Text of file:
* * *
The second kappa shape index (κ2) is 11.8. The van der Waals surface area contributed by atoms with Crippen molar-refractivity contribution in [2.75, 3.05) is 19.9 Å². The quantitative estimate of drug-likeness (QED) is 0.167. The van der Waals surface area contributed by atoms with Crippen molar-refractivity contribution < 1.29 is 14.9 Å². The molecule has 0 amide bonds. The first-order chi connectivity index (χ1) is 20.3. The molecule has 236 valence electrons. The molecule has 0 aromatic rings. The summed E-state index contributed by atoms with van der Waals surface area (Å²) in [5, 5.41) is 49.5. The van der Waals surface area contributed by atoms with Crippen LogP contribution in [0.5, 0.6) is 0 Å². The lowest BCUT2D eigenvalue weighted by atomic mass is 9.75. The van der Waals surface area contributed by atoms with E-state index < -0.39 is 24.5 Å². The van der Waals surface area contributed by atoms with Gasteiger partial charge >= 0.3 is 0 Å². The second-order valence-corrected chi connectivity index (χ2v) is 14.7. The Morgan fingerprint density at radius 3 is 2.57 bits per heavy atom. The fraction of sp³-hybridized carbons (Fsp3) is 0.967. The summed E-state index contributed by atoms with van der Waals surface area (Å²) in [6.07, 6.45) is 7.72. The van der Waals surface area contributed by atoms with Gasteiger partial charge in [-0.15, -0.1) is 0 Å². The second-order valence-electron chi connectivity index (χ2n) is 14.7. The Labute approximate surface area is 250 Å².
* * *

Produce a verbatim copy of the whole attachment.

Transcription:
The second kappa shape index (κ2) is 11.8. The van der Waals surface area contributed by atoms with Crippen molar-refractivity contribution in [2.75, 3.05) is 19.9 Å². The quantitative estimate of drug-likeness (QED) is 0.167. The van der Waals surface area contributed by atoms with Crippen molar-refractivity contribution < 1.29 is 14.9 Å². The molecule has 0 amide bonds. The first-order chi connectivity index (χ1) is 20.3. The molecule has 236 valence electrons. The molecule has 0 aromatic rings. The summed E-state index contributed by atoms with van der Waals surface area (Å²) in [5, 5.41) is 49.5. The van der Waals surface area contributed by atoms with Crippen LogP contribution in [0.5, 0.6) is 0 Å². The lowest BCUT2D eigenvalue weighted by atomic mass is 9.75. The van der Waals surface area contributed by atoms with E-state index < -0.39 is 24.5 Å². The van der Waals surface area contributed by atoms with Gasteiger partial charge >= 0.3 is 0 Å². The second-order valence-corrected chi connectivity index (χ2v) is 14.7. The Morgan fingerprint density at radius 3 is 2.57 bits per heavy atom. The fraction of sp³-hybridized carbons (Fsp3) is 0.967. The summed E-state index contributed by atoms with van der Waals surface area (Å²) in [6.07, 6.45) is 7.72. The van der Waals surface area contributed by atoms with Gasteiger partial charge in [-0.15, -0.1) is 0 Å². The second-order valence-electron chi connectivity index (χ2n) is 14.7. The Labute approximate surface area is 250 Å².